Monday, April 29, 2013

Kansas program keeps young people in rural towns, attracts new ones

The 18-to-29 age group was 23 percent of the U.S. rural population in 1970 but only 14 percent in 2010With more and more young people leaving rural areas, several states have started programs to steer young people toward rural life. Kansas, which is believed to have the first such program, has found success, and is revitalizing small towns with young, fresh faces, reports Kevin Murphy for Reuters. (Reuters photo by Kevin Murphy: Mike Bosch, 34, opened a business in Baldwin City, Kan. Seventeen of his 19 employees are under 40, and half live in the town of 4,500.)

PowerUp, a "social and business network that touts rural life for the under-40 crowd and lets them know they are not alone," is trying to reverse the anti-rural trend in Kansas, Murphy reports. The program, which relies on Facebook, Twitter, and other social media outlets, was created a little more than two years ago by Marci Penner, and has 1,200 members. Penner said, "I thought that if we could connect these people they'd be happier and more likely to stay. A lot of people living in these rural areas feel isolated." (Read more)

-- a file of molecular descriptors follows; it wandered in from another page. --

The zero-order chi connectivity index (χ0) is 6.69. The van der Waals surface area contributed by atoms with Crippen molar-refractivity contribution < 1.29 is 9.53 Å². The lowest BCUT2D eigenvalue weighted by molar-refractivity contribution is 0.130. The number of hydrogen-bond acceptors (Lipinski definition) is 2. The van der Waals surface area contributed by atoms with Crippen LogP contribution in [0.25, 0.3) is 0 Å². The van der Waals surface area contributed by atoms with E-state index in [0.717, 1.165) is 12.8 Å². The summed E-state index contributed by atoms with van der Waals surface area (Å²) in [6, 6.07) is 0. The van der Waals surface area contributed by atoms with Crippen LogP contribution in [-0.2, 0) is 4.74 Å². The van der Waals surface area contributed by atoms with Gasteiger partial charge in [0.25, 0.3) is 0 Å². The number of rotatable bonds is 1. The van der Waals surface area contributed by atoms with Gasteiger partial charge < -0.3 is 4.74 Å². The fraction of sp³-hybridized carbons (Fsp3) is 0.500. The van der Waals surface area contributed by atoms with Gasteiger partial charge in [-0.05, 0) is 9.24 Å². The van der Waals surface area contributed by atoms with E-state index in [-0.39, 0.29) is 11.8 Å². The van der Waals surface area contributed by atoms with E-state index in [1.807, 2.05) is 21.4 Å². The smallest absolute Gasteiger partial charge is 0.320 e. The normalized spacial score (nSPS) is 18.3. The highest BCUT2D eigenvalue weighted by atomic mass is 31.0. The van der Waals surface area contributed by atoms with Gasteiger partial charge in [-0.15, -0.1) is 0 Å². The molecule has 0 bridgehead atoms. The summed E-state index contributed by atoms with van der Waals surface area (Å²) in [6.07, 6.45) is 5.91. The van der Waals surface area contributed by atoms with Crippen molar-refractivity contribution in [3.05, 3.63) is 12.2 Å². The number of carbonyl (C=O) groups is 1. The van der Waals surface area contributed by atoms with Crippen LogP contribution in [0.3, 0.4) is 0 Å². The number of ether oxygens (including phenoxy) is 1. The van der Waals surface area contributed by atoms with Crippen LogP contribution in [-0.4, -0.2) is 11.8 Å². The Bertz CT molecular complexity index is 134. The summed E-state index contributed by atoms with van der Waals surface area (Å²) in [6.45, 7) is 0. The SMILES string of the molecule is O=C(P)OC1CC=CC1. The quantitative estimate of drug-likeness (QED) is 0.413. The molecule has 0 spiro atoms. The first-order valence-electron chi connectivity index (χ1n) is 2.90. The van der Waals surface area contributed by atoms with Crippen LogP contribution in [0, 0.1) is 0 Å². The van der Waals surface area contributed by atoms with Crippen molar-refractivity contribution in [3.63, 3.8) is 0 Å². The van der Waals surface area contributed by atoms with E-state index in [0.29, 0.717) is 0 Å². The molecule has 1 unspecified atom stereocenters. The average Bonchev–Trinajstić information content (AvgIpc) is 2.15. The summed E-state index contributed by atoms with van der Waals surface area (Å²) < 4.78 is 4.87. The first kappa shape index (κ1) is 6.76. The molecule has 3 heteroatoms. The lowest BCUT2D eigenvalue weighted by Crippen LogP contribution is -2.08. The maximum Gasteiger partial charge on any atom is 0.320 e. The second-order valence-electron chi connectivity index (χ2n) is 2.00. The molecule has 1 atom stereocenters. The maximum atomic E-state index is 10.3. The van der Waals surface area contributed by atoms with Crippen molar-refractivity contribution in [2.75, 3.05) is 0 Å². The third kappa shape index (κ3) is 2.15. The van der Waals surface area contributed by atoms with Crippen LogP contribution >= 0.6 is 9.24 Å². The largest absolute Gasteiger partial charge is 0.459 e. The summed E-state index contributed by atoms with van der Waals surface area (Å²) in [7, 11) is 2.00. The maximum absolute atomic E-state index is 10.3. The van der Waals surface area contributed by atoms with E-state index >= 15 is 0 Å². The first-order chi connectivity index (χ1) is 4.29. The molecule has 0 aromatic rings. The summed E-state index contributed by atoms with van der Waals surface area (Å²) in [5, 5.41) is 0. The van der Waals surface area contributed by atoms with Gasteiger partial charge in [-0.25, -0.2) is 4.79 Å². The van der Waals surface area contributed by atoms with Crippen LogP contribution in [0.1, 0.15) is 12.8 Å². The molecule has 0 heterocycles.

PowerUp describes itself as people 21 to 39 who "are rural by choice, and who have made a conscious decision to embrace and enhance the rural communities in which they live," according to its website. "It's about connecting, empowering, and engaging with constructive and dynamic new ideas to help change the face and shape of rural through economic opportunities, quality of life, and community involvement."

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